Te Wānanga-O-Raukawa, a Māori tertiary institution in Ōtaki required a building to fulfill its vision for courses focused on improving physical wellbeing for Māori.
Purple Pin Case Study — Ngā Aho
Tennent + Brown Architects
Tell us about the building, what goes on inside?
The design strategy uses the holistic model of Māori health ‘Te Whare tapa Whā’ (four sides of the house) to generate the form of the building. This model addresses the need for physical (tinana), mental (hinengaro), spiritual (wairua), & social (whānau) aspects of life all to be in balance for wellbeing. The design represents this model with a folded roof creating spaces with associated functions leaning against the neutral form of the sports hall.
The brief also called for a space for developing new kawa (protocols) in support of the kaupapa (purpose) of the facility. This space is also to function as a nohopuku (reflective) space. You will also find 2 indoor sports courts, a cardio gym, nutrition training kitchen, classrooms and academic offices.
Am I right in saying the decorative panels on the outside and the landscape planting are also important to the building design?
The kaupapa panels, sand blasted into the sports hall walls, were designed by Te Wānanga-O-Raukawa students, and native planting reviewed by the Wānanga with respect to Maori healing and herbal remedies.
A focal point of the entrance is the triangulated, dome structure that sits in the middle of the foyer. What is it?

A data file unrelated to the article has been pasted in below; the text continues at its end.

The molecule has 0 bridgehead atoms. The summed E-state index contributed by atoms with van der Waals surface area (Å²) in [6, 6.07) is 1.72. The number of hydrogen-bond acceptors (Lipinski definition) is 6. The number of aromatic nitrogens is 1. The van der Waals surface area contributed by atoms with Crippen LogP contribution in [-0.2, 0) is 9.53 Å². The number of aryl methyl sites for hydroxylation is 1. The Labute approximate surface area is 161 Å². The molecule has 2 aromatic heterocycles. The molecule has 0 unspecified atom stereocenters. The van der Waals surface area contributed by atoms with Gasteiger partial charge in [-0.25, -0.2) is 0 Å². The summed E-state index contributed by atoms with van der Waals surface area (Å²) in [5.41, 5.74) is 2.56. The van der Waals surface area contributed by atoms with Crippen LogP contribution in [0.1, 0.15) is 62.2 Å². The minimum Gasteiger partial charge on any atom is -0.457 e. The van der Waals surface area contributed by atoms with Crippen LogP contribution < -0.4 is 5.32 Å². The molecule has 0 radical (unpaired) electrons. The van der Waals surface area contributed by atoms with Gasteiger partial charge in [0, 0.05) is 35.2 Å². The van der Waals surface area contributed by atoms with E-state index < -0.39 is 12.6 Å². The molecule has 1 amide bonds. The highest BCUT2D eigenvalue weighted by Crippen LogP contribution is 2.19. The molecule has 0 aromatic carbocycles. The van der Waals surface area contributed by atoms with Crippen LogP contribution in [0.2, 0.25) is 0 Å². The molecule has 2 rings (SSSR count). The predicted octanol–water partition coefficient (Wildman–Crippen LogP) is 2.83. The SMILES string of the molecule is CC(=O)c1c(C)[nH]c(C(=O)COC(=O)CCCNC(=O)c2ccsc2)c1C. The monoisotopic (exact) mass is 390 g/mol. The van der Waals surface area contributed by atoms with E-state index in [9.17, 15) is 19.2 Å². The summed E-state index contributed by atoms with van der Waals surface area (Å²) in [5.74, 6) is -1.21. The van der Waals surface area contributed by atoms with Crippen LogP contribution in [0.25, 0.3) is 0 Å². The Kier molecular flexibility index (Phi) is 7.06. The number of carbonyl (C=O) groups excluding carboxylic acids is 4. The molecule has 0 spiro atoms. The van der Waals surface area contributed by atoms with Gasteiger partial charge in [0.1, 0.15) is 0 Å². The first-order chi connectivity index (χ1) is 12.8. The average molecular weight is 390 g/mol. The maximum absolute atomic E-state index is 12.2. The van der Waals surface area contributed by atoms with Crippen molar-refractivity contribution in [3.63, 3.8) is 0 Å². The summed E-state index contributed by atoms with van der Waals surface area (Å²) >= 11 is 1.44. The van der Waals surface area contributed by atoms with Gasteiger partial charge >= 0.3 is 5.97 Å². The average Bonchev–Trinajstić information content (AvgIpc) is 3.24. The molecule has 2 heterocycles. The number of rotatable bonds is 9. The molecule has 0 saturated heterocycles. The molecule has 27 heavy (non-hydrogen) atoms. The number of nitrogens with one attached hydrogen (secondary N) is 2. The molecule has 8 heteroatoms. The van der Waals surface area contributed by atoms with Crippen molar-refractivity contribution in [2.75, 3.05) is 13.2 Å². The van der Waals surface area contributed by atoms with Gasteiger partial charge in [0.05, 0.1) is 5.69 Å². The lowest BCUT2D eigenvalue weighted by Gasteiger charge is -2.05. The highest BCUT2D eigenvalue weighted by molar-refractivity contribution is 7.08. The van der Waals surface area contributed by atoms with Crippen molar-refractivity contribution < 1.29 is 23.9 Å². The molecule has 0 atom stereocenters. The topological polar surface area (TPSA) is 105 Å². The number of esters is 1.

The kākano is located within the entry atrium and is an entry point for introduction to kawa of the complex as well as expressing and reminding all of the whakapapa. It also becomes a teaching space and reflective space which requires acoustic isolation from the lively entrance atrium.
The kākano is a shell structure made from a single 18mm ply layer screwed together with aluminium angles. Double glazing units, acoustic insulation and the decorative plywood outer layer are packed off the structural inner skin. The form was fully designed scheduled in 3D CAD, and sent to the fabricators for CNC cutting. The kākano was factory pre-fabricated, and transported to site, where the outer skin was applied.
Timber was used extensively for structure, Engineered timber, laminated & LVL, was used for post, beams & rafters. Within the sports hall a 36m span Tahuhu (ridge beam) with a precambered composite timber & steel beam which aesthetically represented a waka & minimised the bulk of the structure.
What makes this building not just good design, but good Maori design?
Cultural experience is a requirement of the projects and needs to be fully engaged with through understanding Te Ao Māori and build it for each particular context. Over time there will be an increasing recognition of Te Ao Māori in to built environment.
We consider the following attributes make this a successful Te Ao Māori project;
1.Te Ware Tapu whā – the model for Māori health that has instigated the project, is expressed through the bones of the building with its spatial arrangement and roof forms.
2.Transparency and welcome to the wider community.
3.Innovative, distinctive form and elements that create inquiry and curiosity
4.The ideas behind the design allows the building to be used to teach and remind. These in and around the building Te Wānanga o Raukaua foudnign kaupapa
—Hugh Tennent & Ewan Brown, Tennent + Brown Architects